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(1) Appointment as Governor of the Bank shall be for a period of 8 years.
(1A) Appointment of the Deputy Governor of the Bank shall be for a period of 5 years..
With this it will be convenient to discuss the following amendments: No. 66, in clause 221, page 105, line 24, leave out from first of to add in line 25 and insert
that paragraph of that Schedule.
No. 67, in clause 221, page 105, line 26, leave out twice and insert once.
The amendments refer to the tenure of the Governor of the Bank of England. The clause limits how many terms the Governor can servehe can serve no more than two terms. It is the view of my party that those arrangements work against the perception of the Governor of the Bank of England as independent. The fact that the Governor has to becan bereappointed could create in the minds of observers some doubt as to whether he is independent of the Chancellor. The Governor may wish to be reappointed, and there may be a sense that he tempers his decisions so as to improve the chances of his reappointment. To be absolutely clear, I do not believe that that has occurred so far, but there is potential for that risk in the future.
As a consequence, on several occasions we have proposed that the Governor should serve a single, non-renewable term of eight years. That is in line with the term served by the governor of the European Central Bank, who serves a single eight-year term. Such a provision would enhance peoples view of the independence of the Governor. Other processes too could be used to strengthen the independence of appointments, to ensure, for example, that the process is open and transparent. There have been cases in the past where appointments to the MPC have not been made openly and transparently; we think that that should change. The Chancellor of the Exchequer has recognised that in connection with other appointments to the MPC.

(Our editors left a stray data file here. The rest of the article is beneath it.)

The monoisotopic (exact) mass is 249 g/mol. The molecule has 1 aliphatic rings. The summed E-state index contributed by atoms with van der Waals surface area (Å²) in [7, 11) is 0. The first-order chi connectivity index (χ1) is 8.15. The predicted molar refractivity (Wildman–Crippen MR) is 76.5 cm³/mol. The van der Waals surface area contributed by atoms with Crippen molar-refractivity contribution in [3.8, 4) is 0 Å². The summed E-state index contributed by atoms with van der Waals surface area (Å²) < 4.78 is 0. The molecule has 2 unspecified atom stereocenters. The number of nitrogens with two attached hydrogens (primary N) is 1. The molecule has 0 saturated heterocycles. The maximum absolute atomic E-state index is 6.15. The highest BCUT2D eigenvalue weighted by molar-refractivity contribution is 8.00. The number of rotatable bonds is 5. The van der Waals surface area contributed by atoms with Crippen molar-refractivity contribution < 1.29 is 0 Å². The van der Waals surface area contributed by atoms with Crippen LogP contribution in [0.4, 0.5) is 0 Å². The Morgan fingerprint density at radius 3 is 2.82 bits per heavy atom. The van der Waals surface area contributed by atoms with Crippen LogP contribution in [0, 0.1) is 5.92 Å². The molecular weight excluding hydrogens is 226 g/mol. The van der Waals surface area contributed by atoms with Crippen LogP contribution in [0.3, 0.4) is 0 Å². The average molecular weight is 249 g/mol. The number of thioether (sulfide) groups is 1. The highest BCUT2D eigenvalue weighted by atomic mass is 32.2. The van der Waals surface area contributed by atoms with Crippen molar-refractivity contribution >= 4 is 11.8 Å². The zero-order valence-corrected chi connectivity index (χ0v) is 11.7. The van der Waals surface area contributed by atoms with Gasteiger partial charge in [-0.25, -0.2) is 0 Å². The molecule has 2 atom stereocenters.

We also felt that, when it comes to the reappointment of the current Governor, at the time of the current period of financial instability, there could be a concern that the Governor may have been put under pressure, because he was awaiting reappointment. It would be better to have much greater clarification about Governor status than is the case at the moment, where it is possible for the Governor to be appointed for a second term. We therefore believe that a longer single term is in the wider interests of the Bank of England and of ensuring that the Governor is seen to be independent of the Treasury.
In considering the amendments, it might help if I explain some of the context of clause 221 as it currently stands. In his letter to the Treasury Committee of 19 June 2008, the Chancellor set out his plans to strengthen the procedure for future appointments to key roles in the Bank and the Monetary Policy Committee. These measures include limiting external appointments made by the Government to the Monetary Policy Committee to a maximum of two terms, and limiting the Governor and deputy governors to serving a maximum of two five-year terms in a particular post.
While not captured in the legislation before us, the Chancellor also announced that in future, vacancies for Governor and deputy governor and external Monetary Policy Committee appointments would be openly advertised and be conducted in a way consistent with the principles of open competition. With respect to the tenure of the Governor, which these amendments seek to change, the current five-year term for the Governor and deputy governor was set at the time of nationalisation in 1946 and has proved itself perfectly effective ever since.
Turning to the specific amendments, we believe that having a maximum of two five-year terms in office offers a strong balance between certainty and continuity on the one hand, and flexibility on the other. A five-year term for the Governor, with the possibility of a second term, gives that individual a natural break point at which they can consider whether they wish to continue in the role. It also gives them something to work towards and provides an opportunity to consider their performance. In contrast, a single eight-year term might actually discourage some strong candidates from applying, as they do not feel that they can make such a long commitment. It might also increase the likelihood that a Governor would step down mid-term, potentially creating uncertainty and speculation in the financial markets. It is for those reasons that the Government oppose amendments Nos. 65 to 67. I hope that the hon. Gentleman will recognise that there are arguments on this side, as well as his own advocacy for a longer term, and he should take them seriously when considering whether he wishes to press the amendment to a vote.